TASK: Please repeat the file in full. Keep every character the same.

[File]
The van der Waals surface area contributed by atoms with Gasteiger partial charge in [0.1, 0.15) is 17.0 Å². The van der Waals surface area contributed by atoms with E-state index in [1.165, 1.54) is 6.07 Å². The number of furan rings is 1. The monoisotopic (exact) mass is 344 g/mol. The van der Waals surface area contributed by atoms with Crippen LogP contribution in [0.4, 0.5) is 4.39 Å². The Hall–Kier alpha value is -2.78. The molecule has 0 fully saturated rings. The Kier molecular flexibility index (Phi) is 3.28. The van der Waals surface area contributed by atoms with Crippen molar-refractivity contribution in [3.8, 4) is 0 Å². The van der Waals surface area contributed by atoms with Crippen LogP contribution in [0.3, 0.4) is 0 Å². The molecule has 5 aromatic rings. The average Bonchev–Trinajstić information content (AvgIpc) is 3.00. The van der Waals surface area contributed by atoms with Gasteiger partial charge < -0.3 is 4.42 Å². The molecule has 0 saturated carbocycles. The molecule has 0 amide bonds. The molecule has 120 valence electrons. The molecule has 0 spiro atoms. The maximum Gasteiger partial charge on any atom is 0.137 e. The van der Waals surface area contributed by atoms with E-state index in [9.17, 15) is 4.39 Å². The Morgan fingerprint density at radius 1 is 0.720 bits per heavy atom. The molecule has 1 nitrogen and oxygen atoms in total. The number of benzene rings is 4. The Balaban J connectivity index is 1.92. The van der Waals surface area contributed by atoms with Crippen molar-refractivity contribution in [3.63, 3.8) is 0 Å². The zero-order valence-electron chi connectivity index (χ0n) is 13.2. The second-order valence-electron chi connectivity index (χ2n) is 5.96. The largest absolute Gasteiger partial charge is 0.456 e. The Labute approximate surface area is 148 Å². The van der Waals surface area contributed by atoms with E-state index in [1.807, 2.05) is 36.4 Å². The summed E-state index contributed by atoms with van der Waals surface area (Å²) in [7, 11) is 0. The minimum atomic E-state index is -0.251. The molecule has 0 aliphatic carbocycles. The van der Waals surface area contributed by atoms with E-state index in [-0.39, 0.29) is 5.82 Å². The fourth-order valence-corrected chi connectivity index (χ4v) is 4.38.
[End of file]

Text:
The van der Waals surface area contributed by atoms with Gasteiger partial charge in [0.1, 0.15) is 17.0 Å². The van der Waals surface area contributed by atoms with E-state index in [1.165, 1.54) is 6.07 Å². The number of furan rings is 1. The monoisotopic (exact) mass is 344 g/mol. The van der Waals surface area contributed by atoms with Crippen LogP contribution in [0.4, 0.5) is 4.39 Å². The Hall–Kier alpha value is -2.78. The molecule has 0 fully saturated rings. The Kier molecular flexibility index (Phi) is 3.28. The van der Waals surface area contributed by atoms with Crippen molar-refractivity contribution in [3.8, 4) is 0 Å². The van der Waals surface area contributed by atoms with Crippen LogP contribution in [0.3, 0.4) is 0 Å². The molecule has 5 aromatic rings. The average Bonchev–Trinajstić information content (AvgIpc) is 3.00. The van der Waals surface area contributed by atoms with Gasteiger partial charge < -0.3 is 4.42 Å². The molecule has 0 saturated carbocycles. The molecule has 0 amide bonds. The molecule has 120 valence electrons. The molecule has 0 spiro atoms. The maximum Gasteiger partial charge on any atom is 0.137 e. The van der Waals surface area contributed by atoms with E-state index in [9.17, 15) is 4.39 Å². The Morgan fingerprint density at radius 1 is 0.720 bits per heavy atom. The molecule has 1 nitrogen and oxygen atoms in total. The number of benzene rings is 4. The Balaban J connectivity index is 1.92. The van der Waals surface area contributed by atoms with Crippen molar-refractivity contribution in [3.63, 3.8) is 0 Å². The zero-order valence-electron chi connectivity index (χ0n) is 13.2. The second-order valence-electron chi connectivity index (χ2n) is 5.96. The largest absolute Gasteiger partial charge is 0.456 e. The Labute approximate surface area is 148 Å². The van der Waals surface area contributed by atoms with E-state index in [1.807, 2.05) is 36.4 Å². The summed E-state index contributed by atoms with van der Waals surface area (Å²) in [7, 11) is 0. The minimum atomic E-state index is -0.251. The molecule has 0 aliphatic carbocycles. The van der Waals surface area contributed by atoms with E-state index in [-0.39, 0.29) is 5.82 Å². The fourth-order valence-corrected chi connectivity index (χ4v) is 4.38.